Monday, January 19, 2009

Pentester trick #7: re-enabling CMD & REGEDIT

There are 2 settings that are commonly used by system administrators in "restricted", kiosk-like environments: DisableCMD and DisableRegistryTools, which are both to be found under:


As their names imply, those settings disable the use of CMD.EXE and REGEDIT.EXE.

Those settings are enforced by CMD and REGEDIT themselves. Therefore, alternatives such as Console and Registry Workshop will still run fine. However, it might not always be handy to bring new applications on the target system. So, how do we recover CMD and REGEDIT applications locally ?

It would be easy to find binary checks inside both applications and to patch them, but a good pentester is lazier than that.

After making a copy of both applications, it is enough to replace a single character within "DisableCMD" or "DisableRegistryTools" strings. I really love those stupid tricks :) The question is "how ?" ... and surprisingly, the answer is not obvious.
  • DEBUG/EDLIN: they won't handle files over 64KB.
  • ".COM" application written in pure assembly using DEBUG: cool, but a bit tedious.
  • QBASIC application: there is no QBASIC shipped with Windows any more :(
  • Notepad/Wordpad: they mess up binary files on write back.
  • VBScript: is poor at handling binary files.
  • VBA inside an Office application: cool, but you need to have Office installed beforehand.
  • NTSD: does not support the .readmem/.writemem commands.
In most cases, the best course of action is to run CMD inside NTSD (hint: you can drag-and-drop CMD over NTSD, which is sometimes handy in very restricted "kiosk" modes):

C:\> ntsd cmd.exe
0:000> lm
start end module name
4ad00000 4ad64000 cmd (deferred)
77be0000 77c38000 msvcrt (deferred)
77ef0000 77f37000 gdi32 (deferred)
7c800000 7c905000 kernel32 (deferred)
7c910000 7c9c7000 ntdll (export symbols) ntdll.dll
7e390000 7e420000 user32 (deferred)

0:000> s 4ad00000 L 64000 44 00 69 00 73 00 61 00 62 00 6C 00 65 00 43 00 4D 00

4ad14944 44 00 69 00 73 00 61 00-62 00 6c 00 65 00 43 00 D.i.s.a.b.l.e.C.

0:000> e 4ad14944 41

0:000> g

Microsoft Windows XP [version 5.1.2600]
(C) Copyright 1985-2001 Microsoft Corp.


I'll be glad if someone comes with another solution :)

Note: surprisingly, the "DisableCMD" string lies within the code (".text") section.

Note for kiosk designers: to prevent users from running arbitrary applications, Software Restriction Policies would scale more easily.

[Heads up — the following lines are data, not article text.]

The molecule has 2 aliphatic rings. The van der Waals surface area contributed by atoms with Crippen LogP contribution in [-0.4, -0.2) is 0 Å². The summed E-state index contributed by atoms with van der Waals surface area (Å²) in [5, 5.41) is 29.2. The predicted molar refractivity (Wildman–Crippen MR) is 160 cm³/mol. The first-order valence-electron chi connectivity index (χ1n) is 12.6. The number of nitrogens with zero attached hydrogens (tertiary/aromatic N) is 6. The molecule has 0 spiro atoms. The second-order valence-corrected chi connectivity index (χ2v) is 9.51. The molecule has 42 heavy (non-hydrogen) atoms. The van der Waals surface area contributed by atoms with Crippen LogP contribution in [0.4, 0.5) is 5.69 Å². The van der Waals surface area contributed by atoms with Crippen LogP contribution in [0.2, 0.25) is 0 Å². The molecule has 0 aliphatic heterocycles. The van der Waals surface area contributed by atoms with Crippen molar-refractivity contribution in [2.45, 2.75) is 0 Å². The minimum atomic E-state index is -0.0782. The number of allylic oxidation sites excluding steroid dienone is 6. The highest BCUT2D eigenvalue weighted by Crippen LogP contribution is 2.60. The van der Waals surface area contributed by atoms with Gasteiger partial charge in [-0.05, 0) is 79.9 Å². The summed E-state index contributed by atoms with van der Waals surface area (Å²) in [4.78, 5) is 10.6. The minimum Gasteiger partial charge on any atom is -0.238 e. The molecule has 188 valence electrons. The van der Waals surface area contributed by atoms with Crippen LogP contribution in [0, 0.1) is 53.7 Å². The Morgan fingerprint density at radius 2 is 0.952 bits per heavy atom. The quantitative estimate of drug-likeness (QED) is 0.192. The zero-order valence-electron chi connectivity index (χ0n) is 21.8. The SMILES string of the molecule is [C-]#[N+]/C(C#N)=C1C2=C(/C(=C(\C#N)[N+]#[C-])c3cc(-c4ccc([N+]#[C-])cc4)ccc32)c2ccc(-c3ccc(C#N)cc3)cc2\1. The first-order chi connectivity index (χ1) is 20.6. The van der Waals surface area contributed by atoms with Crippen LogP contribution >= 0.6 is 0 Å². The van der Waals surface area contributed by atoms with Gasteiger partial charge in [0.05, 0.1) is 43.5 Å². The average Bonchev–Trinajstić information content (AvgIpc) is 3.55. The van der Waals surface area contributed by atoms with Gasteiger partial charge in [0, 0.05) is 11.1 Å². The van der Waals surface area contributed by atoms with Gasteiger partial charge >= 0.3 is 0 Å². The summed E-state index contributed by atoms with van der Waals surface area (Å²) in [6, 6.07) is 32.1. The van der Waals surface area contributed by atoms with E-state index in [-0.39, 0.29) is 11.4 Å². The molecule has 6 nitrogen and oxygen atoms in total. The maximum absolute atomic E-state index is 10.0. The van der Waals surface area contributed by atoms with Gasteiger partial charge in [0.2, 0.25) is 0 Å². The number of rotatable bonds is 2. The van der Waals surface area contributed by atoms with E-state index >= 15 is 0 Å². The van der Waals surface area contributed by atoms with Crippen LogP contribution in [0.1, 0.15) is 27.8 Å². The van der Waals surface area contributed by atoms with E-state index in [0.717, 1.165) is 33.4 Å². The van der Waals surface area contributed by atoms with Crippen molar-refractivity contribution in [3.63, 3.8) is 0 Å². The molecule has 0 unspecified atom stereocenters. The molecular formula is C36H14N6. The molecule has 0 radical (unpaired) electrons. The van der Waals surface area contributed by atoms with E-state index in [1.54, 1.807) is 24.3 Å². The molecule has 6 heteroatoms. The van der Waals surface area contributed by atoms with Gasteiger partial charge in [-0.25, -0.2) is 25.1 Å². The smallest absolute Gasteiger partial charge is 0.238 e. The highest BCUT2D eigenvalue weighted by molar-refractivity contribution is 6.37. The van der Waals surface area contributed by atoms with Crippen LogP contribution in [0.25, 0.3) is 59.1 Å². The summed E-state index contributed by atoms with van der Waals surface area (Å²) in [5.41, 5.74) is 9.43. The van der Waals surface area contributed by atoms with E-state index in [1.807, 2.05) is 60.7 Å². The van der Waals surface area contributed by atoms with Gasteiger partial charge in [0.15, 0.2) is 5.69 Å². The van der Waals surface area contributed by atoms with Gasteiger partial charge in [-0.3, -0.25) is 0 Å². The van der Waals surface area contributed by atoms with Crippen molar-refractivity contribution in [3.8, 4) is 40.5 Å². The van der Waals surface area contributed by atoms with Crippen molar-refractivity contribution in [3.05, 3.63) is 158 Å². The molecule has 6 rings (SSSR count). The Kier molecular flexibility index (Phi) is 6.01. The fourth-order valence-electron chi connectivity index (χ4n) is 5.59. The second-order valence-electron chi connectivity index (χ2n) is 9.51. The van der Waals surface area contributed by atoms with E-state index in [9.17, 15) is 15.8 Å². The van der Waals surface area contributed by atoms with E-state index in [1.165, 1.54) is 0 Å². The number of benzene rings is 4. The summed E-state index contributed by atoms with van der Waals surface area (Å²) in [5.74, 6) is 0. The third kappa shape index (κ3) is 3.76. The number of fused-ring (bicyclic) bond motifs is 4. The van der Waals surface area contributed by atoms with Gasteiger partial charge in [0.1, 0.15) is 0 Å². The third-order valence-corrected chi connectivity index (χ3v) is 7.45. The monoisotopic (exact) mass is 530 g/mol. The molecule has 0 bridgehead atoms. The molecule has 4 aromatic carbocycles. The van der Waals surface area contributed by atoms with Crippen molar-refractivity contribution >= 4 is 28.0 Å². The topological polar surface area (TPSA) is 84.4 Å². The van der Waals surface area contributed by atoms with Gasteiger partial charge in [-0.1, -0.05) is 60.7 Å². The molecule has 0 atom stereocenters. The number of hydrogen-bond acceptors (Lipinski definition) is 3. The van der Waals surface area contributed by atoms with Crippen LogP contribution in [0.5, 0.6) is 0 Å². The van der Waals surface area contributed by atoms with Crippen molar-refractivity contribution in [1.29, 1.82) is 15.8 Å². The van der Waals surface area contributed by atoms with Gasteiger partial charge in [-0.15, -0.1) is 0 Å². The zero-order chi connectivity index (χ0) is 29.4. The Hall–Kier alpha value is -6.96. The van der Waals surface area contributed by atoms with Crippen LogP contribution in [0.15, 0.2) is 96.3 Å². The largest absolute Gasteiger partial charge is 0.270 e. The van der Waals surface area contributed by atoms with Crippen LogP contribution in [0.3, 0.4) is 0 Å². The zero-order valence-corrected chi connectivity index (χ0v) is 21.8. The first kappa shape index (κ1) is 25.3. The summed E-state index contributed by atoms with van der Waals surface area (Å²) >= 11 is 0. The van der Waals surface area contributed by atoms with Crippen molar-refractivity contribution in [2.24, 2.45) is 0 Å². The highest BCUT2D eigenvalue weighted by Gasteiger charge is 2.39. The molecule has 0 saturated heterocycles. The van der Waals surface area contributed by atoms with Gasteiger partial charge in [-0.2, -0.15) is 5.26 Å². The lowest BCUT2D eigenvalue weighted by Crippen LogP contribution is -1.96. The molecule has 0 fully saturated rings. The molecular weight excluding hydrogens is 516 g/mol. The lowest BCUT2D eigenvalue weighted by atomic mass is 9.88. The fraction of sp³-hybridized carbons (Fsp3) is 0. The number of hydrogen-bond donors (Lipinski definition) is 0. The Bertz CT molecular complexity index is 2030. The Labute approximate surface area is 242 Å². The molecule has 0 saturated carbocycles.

Anonymous said...

Remember your MS-DOS skills...

An (more) easy way to obtain a command prompt is to use the 16-bit command line interpreter "COMMAND.COM" which is not restricted by group policy "DisableCMD".

Even if DisableCMD is set to 2 (ie Users cannot running Cmd.exe, and the system cannot run batch files), it is still possible to run commands and batch files using "COMMAND.COM /K instruction".

But I agree that, normally, in a good kiosk-like environment, COMMAND.COM or NTVDM (Virtual DOS Machine 16 bits) components must be removed.

newsoft said...

@(not so) anonymous: you are perfectly right :)

Both CMD.EXE and COMMAND.COM tricks are nice to know, because COMMAND.COM might exhibit a slightly different behaviour in some cases (e.g. drag-n-drop support).

Anonymous said...

J'ai essayé l'astuce pour avoir l'accès à Regedit mais je ne comprend pas à quoi correspond 4ad14944. 14944, c'est la taille de quoi?

newsoft said...


La commande "lm" donne l'adresse de début et de fin du module "cmd.exe":

start |end |module name
4ad00000 |4ad64000 |cmd (deferred)

Ensuite je cherche dans cette zone la chaine "DisableCMD" avec la commande "s".

Il suffit de faire de même avec "regedit.exe".

Bonne chance.

Anonymous said...

Merci beaucoup pour ta réponse!

Anonymous said...


En fait, j'avais mal interprété les lignes de commande... m'a aussi aidé.

Pour info, avec regedit.exe, il faut rechercher "regedit" (non regedit.exe) et prendre comme adresse la première occurrence.

Merci encore, @+

Anonymous said...

Great Site. Was added to mybookmarks. Greetings From USA.

Anonymous said...

Good brief and this post helped me alot in my college assignement. Say thank you you on your information.

newsoft said...

Si quelqu'un sait pourquoi je reçois des tonnes de commentaires comme le précédent, je suis preneur.

Anonymous said...

Oooh, this ntsd stuff is neat! Debug's inability to handle large files makes it less and less relevant today, so I guess I should learn more about ntsd.

The boneheaded restrictions on my work machine leave me unable to do basic things like change volume labels on my USB flash drives, and until today, unable to access a command prompt. Thank you for making my workday a little more productive! I'm not a pen-tester (I work in vehicle infotainment) but I sure appreciate learning new tricks. Thanks for the post!

Anonymous said...


I have a message for the webmaster/admin here at

Can I use some of the information from your blog post right above if I give a link back to this website?


Anonymous said...

Hello there,

This is a question for the webmaster/admin here at

May I use part of the information from your post above if I provide a link back to your site?


Anonymous said...

Thanks for sharing this link, but unfortunately it seems to be down... Does anybody have a mirror or another source? Please reply to my message if you do!

I would appreciate if someone here at could post it.


Anonymous said...

Thanks for sharing the link, but unfortunately it seems to be down... Does anybody have a mirror or another source? Please answer to my post if you do!

I would appreciate if a staff member here at could repost it.


newsoft said...

@Harry, @Oliver, @Charlie, @Jack: now I know you are a spambot :)

But I wonder what kind of spam scheme is this ???